Old theater starts new life

The Brunson Theater will re-open for the first time in 70 years tonight, which will be celebrated by the City of Baytown and citizens. Moving forward, the city will utilize the facility as a business incubator and tourism office. 

The beacon on Texas Avenue was once the bright lights illuminating from the Brunson Theater marquee. 

As the former epicenter of Baytown, people would cruise down the sprawling strip where lifelong memories were made from the gatherings and movies that were had. 

While the theater will no longer serve as a moviehouse, it will reopen as a Baytown Visitor Information Center and business incubator, which will be celebrated at 7 tonight with a ribbon-cutting and open house. 

Then at 8 p.m., a documentary about the theater’s history will be shown at nearby Town Square. 

Once everything has concluded, Russell Hamman, who runs the Hamman’s Baytown History…with a Twist” page on Facebook, will host the third annual Texas Avenue Cruise to relive the good old days. 

“It’s been a long time coming,” Hamman said. “The entire night is going to be wonderful, and everyone is invited to participate in the cruise.” 

With over 45 classic cars driving down the strip, provided by some car fanatics known as the Eastside Cruisers, and with a crowd at the Brunson, Texas Avenue, for a moment, will relive its past. 

“Everyone I’ve talked to about this event is excited,” Bob Cowan of Eastside Cruisers said. “We wanted to evolve our cruise-in by having everyone gather on Texas Avenue and then have a destination to cruise — this was perfect. Especially with the history of Texas Avenue and the Brunson.”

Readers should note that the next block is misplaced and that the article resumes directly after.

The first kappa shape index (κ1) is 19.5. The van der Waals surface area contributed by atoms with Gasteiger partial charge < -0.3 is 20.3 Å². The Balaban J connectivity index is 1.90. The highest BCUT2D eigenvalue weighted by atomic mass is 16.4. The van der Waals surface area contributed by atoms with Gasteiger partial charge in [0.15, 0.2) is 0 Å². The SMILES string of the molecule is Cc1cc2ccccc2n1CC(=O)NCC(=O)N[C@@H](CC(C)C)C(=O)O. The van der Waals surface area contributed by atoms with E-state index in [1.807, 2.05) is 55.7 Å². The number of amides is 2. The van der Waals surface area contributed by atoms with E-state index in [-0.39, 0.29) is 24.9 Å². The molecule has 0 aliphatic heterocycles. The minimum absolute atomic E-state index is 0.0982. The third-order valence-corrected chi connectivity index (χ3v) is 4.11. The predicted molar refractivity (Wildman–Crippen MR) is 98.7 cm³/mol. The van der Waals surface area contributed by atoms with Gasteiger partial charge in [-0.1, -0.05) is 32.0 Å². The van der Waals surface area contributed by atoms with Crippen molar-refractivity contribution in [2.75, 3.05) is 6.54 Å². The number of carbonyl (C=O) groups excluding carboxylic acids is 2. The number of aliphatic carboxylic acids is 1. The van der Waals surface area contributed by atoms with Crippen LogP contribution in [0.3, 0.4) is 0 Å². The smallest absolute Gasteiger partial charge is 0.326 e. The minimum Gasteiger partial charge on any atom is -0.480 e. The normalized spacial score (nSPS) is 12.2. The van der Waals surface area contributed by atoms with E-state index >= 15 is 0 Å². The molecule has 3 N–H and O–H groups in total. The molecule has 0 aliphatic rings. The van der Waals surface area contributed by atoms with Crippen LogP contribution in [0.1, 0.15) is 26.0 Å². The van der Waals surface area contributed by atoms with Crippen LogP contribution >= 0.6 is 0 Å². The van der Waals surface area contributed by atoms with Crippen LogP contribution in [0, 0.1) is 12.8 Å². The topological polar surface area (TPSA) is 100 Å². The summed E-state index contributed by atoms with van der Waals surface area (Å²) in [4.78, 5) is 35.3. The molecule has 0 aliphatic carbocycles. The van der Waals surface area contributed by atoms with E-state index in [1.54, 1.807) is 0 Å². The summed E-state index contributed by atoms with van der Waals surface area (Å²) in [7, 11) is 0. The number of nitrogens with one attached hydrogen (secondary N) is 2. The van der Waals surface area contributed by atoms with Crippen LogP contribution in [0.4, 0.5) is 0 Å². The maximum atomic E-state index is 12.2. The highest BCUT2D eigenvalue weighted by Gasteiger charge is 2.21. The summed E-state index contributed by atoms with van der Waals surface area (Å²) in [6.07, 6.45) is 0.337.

A snow cone truck will also be on Texas Avenue to hand out free pickle juice on ice before the cruise takes to O’Neal’s Sports Bar and Grill On the Water, 2651 S. Highway 146. Once at O’Neal’s, the Eastside Cruisers will have a free classic cars show that everyone’s invited to enjoy.  

The prospect of the Brunson’s renaissance has excited many Baytown residents for years. When the city was throwing out the idea of converting the art-deco-styled theater into a place where tourists can obtain information about Baytown and small business entrepreneurs, citizens voiced their support. 

“My history group showed public support several years ago that the public was all for it,” Hamman said. “We agreed with everything they decided to do with it, and understood it wouldn’t be viable to as an actual theater — we knew this was the next best thing.” 

“My stance was that if you get the front of that building looking good. You get the sign going. It would be a beacon to attract other businesses,” he added. “It’s been 70-years in the making, so to speak.” 

The Brunson Theater first opened on Aug. 23, 1949, and was best known for popular children’s shows, date nights and the iconic sign that illuminated Texas Avenue for decades. 

Baytonians could see a matinee and get a burger around the corner during its heyday or could go stop by the drug store for a soda and penny candy. 

But all that came to an end in 1982 when it closed. When the City of Baytown purchased the theater in 1997, the prospect of a Brunson return stayed alive — making its high-anticipated return tonight. 

In June of 2017, Baytown City Council approved a first installment of $200,000 to transform the historic theater into a tourism center and business incubator. 

The total cost of the renovation project is $1.385 million.

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